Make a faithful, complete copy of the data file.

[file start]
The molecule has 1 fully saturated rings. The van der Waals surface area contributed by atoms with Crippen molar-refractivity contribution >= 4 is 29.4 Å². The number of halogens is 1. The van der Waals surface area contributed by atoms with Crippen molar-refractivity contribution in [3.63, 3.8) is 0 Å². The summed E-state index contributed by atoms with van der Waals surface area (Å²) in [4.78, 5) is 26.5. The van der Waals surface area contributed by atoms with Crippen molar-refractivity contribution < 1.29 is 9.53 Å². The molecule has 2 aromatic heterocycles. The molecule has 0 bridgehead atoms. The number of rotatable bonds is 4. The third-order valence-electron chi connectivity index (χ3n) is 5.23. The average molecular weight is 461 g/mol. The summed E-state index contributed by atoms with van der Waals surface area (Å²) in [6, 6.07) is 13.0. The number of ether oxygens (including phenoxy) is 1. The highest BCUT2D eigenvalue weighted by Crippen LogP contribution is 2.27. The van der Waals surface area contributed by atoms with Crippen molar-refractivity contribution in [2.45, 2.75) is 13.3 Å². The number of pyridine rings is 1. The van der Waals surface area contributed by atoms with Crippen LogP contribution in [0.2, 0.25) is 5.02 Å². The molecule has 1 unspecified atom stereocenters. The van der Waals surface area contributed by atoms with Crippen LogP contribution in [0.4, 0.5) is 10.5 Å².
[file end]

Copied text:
The molecule has 1 fully saturated rings. The van der Waals surface area contributed by atoms with Crippen molar-refractivity contribution >= 4 is 29.4 Å². The number of halogens is 1. The van der Waals surface area contributed by atoms with Crippen molar-refractivity contribution in [3.63, 3.8) is 0 Å². The summed E-state index contributed by atoms with van der Waals surface area (Å²) in [4.78, 5) is 26.5. The van der Waals surface area contributed by atoms with Crippen molar-refractivity contribution < 1.29 is 9.53 Å². The molecule has 2 aromatic heterocycles. The molecule has 0 bridgehead atoms. The number of rotatable bonds is 4. The third-order valence-electron chi connectivity index (χ3n) is 5.23. The average molecular weight is 461 g/mol. The summed E-state index contributed by atoms with van der Waals surface area (Å²) in [6, 6.07) is 13.0. The number of ether oxygens (including phenoxy) is 1. The highest BCUT2D eigenvalue weighted by Crippen LogP contribution is 2.27. The van der Waals surface area contributed by atoms with Crippen molar-refractivity contribution in [2.45, 2.75) is 13.3 Å². The number of pyridine rings is 1. The van der Waals surface area contributed by atoms with Crippen LogP contribution in [0.2, 0.25) is 5.02 Å². The molecule has 1 unspecified atom stereocenters. The van der Waals surface area contributed by atoms with Crippen LogP contribution in [0.4, 0.5) is 10.5 Å².